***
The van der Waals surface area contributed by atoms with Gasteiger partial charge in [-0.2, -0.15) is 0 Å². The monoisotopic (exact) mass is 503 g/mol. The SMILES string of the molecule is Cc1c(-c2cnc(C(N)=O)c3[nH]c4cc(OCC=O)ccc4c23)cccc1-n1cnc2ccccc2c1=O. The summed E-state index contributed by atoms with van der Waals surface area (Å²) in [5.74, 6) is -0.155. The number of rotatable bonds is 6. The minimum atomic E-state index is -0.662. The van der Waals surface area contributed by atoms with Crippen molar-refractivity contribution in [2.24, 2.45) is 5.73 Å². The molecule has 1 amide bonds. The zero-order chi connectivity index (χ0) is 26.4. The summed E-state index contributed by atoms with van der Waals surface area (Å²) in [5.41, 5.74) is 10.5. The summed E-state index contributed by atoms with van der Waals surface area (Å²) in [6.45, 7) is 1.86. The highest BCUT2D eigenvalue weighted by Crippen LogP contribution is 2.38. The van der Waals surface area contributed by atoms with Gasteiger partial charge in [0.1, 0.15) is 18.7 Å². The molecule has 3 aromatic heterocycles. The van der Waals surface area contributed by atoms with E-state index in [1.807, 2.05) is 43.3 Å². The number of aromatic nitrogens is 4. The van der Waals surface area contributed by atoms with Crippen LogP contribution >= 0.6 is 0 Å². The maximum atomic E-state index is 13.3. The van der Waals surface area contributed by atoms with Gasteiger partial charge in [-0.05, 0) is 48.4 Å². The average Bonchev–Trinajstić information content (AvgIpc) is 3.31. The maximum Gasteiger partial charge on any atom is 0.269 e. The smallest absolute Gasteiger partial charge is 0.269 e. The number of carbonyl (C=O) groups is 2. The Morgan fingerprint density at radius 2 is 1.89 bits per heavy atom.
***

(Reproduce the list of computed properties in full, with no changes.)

The van der Waals surface area contributed by atoms with Gasteiger partial charge in [-0.2, -0.15) is 0 Å². The monoisotopic (exact) mass is 503 g/mol. The SMILES string of the molecule is Cc1c(-c2cnc(C(N)=O)c3[nH]c4cc(OCC=O)ccc4c23)cccc1-n1cnc2ccccc2c1=O. The summed E-state index contributed by atoms with van der Waals surface area (Å²) in [5.74, 6) is -0.155. The number of rotatable bonds is 6. The minimum atomic E-state index is -0.662. The van der Waals surface area contributed by atoms with Crippen molar-refractivity contribution in [2.24, 2.45) is 5.73 Å². The molecule has 1 amide bonds. The zero-order chi connectivity index (χ0) is 26.4. The summed E-state index contributed by atoms with van der Waals surface area (Å²) in [5.41, 5.74) is 10.5. The summed E-state index contributed by atoms with van der Waals surface area (Å²) in [6.45, 7) is 1.86. The highest BCUT2D eigenvalue weighted by Crippen LogP contribution is 2.38. The van der Waals surface area contributed by atoms with Gasteiger partial charge in [0.1, 0.15) is 18.7 Å². The molecule has 3 aromatic heterocycles. The van der Waals surface area contributed by atoms with E-state index in [1.807, 2.05) is 43.3 Å². The number of aromatic nitrogens is 4. The van der Waals surface area contributed by atoms with Crippen LogP contribution >= 0.6 is 0 Å². The maximum atomic E-state index is 13.3. The van der Waals surface area contributed by atoms with Gasteiger partial charge in [-0.05, 0) is 48.4 Å². The average Bonchev–Trinajstić information content (AvgIpc) is 3.31. The maximum Gasteiger partial charge on any atom is 0.269 e. The smallest absolute Gasteiger partial charge is 0.269 e. The number of carbonyl (C=O) groups is 2. The Morgan fingerprint density at radius 2 is 1.89 bits per heavy atom.